The economic, social and cultural benefits generated by ecological restoration programs are very often not known or seldom mentioned. Yet ecological restoration programs provide an effective way to reconcile objectives for biodiversity and ecosystem preservation, local development, and poverty reduction.
To achieve this, there is a need to complement ecological engineering with our knowledge of societies, by replacing man at the heart of his environment and raising his awareness of environmental values so that he can more effectively integrate or reintegrate his environment and his territory.
It is also necessary to more accurately measure the services rendered by ecosystems, strengthen cost-benefit analyses, and quantify the returns on investment in order to demonstrate, especially to decision-makers, that these restoration programs are not only cost centers. A recent study has shown that on the basis of 200 projects analyzed on 9 biomes, the economic benefits are nevertheless well above the investment and maintenance costs. Apart from certain restoration projects for coral reefs and coastal areas, which can have substantial costs, the cost/benefit ratios are extremely high: 1/12 for terrestrial wetlands, 1/14 for tropical rainforests and 1/35 for grasslands.
The benefits are even higher when the fact that restored ecosystems are more resilient, particularly to pressures related to climate change, is taken into account. In the future, this should make it possible to contain the costs of preserving ecosystems.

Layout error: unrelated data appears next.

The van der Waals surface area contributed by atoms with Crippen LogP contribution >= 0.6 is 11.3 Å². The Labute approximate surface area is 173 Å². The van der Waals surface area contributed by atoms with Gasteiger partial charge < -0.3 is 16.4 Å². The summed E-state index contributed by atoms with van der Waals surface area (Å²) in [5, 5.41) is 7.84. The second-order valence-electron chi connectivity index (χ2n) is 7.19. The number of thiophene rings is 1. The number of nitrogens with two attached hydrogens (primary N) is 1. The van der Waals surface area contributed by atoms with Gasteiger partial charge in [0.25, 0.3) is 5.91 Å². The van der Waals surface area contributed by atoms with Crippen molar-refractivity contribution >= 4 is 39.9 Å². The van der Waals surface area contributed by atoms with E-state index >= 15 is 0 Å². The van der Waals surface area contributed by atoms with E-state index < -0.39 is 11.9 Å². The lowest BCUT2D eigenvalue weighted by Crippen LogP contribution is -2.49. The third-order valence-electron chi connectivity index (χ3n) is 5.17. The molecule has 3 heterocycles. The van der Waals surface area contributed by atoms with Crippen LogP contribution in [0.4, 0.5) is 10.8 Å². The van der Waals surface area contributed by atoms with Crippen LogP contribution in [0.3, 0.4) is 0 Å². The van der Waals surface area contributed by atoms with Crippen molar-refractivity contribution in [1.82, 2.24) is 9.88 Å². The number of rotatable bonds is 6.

Wetland restoration in Northeast China
China, one of the world’s 17 mega biodiversity countries, is facing an unprecedented environmental crisis due to extremely high demographic pressure and unbridled growth. It has been experiencing an alarming degradation and loss of wetlands over the past decades: reduction of 13% of lakes, 23% of marshlands and 51% of coastal wetlands.
The Chinese authorities have set out to stem this process by implementing a more active environmental policy. The 12th Five-Year Plan has set targets and launched concrete actions to preserve biodiversity and set the country on the path to “ecological civilization”.
The Chinese authorities wished to restore the wetland of the Liaohe Delta in Liaoning Province, which is recognized as a Ramsar site (international convention on wetlands). The Liaohe Delta is home to one of the largest reedbeds in the world and is part of the migration route of birds from East Asia, which include some emblematic species, such as the Saunders’s gull, the Siberian crane and Japanese crane.
This area was completely artificialized in the 1950s in order to structure a local economy based on reeds for the manufacturing of paper pulp. The establishment of the oil industry in the 1970s exacerbated the degradation process of the wetland via water and soil pollution, the fragmentation of natural environments, landscape degradation…